Publishing Partner: Cambridge University Press CUP Extra Publisher Login
amazon logo
More Info


New from Oxford University Press!

ad

Holy Sh*t: A Brief History of Swearing

By Melissa Mohr

Holy Sh*t: A Brief History of Swearing "contains original research into the history of swearing, and is scrupulous in analyzing the claims of other scholars."


New from Cambridge University Press!

ad

A New Manual of French Composition

By R. L. Graeme Ritchie

A New Manual of French Composition "provides a guide to French composition aimed at university students and the higher classes in schools. "


The LINGUIST List is dedicated to providing information on language and language analysis, and to providing the discipline of linguistics with the infrastructure necessary to function in the digital world. LINGUIST is a free resource, run by linguistics students and faculty, and supported primarily by your donations. Please support LINGUIST List during the 2016 Fund Drive.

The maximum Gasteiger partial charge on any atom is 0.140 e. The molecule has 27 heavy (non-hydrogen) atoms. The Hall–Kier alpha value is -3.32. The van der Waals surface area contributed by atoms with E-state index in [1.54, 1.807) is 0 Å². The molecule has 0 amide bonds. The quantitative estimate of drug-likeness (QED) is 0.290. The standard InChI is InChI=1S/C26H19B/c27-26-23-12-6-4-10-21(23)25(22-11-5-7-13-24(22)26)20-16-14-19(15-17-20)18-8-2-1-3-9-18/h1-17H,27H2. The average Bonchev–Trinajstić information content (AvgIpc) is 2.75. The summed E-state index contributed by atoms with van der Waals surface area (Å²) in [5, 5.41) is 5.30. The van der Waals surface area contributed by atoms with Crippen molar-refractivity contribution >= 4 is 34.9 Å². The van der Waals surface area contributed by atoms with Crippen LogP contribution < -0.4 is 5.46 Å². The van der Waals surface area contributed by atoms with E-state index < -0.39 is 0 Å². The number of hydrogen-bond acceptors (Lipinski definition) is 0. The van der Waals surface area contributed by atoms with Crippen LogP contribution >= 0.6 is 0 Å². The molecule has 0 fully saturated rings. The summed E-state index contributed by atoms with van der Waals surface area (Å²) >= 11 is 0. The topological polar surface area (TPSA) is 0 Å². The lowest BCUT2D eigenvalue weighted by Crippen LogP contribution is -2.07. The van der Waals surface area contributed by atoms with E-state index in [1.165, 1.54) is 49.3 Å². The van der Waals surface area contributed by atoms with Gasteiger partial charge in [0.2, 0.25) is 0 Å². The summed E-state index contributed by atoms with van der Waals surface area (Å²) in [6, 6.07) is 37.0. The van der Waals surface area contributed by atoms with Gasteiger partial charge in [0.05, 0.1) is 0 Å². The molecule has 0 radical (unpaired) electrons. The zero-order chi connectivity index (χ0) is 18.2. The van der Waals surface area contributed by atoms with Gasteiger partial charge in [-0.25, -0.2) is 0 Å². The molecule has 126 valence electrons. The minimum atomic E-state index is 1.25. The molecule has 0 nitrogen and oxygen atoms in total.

Academic Paper


Title: Communicated and Non-communicated Acts in Relevance Theory.
Author: Steve Nicolle
Email: click here TO access email
Institution: Canada Institute of Linguistics
Linguistic Field: Pragmatics
Abstract: The main thrust of my argument is that all speech acts are communicated acts. The speech acts which have been characterised as non-communicated in relevance theory indicate either the strength with which an assumption is held or socially relevant information. In the first case, I argue that acts such as predicting, claiming or hypothesising, which indicate the strength with which an assumption is held, or the degree of speaker commitment to a proposition, must be identified in order for a hearer to determine the contextual effects of an utterance. Secondly, acts which indicate socially relevant information are, I argue, always worth recovering, since all information pertaining to social relations is highly relevant (in the relevance theory sense). Since the identification of all such acts is essential for the comprehension of the utterances through which they are performed, I conclude that they are communicated acts.
Type: Individual Paper
Status: Completed
Publication Info: Pragmatics 10: 233-245.


Add a new paper
Return to Academic Papers main page
Return to Directory of Linguists main page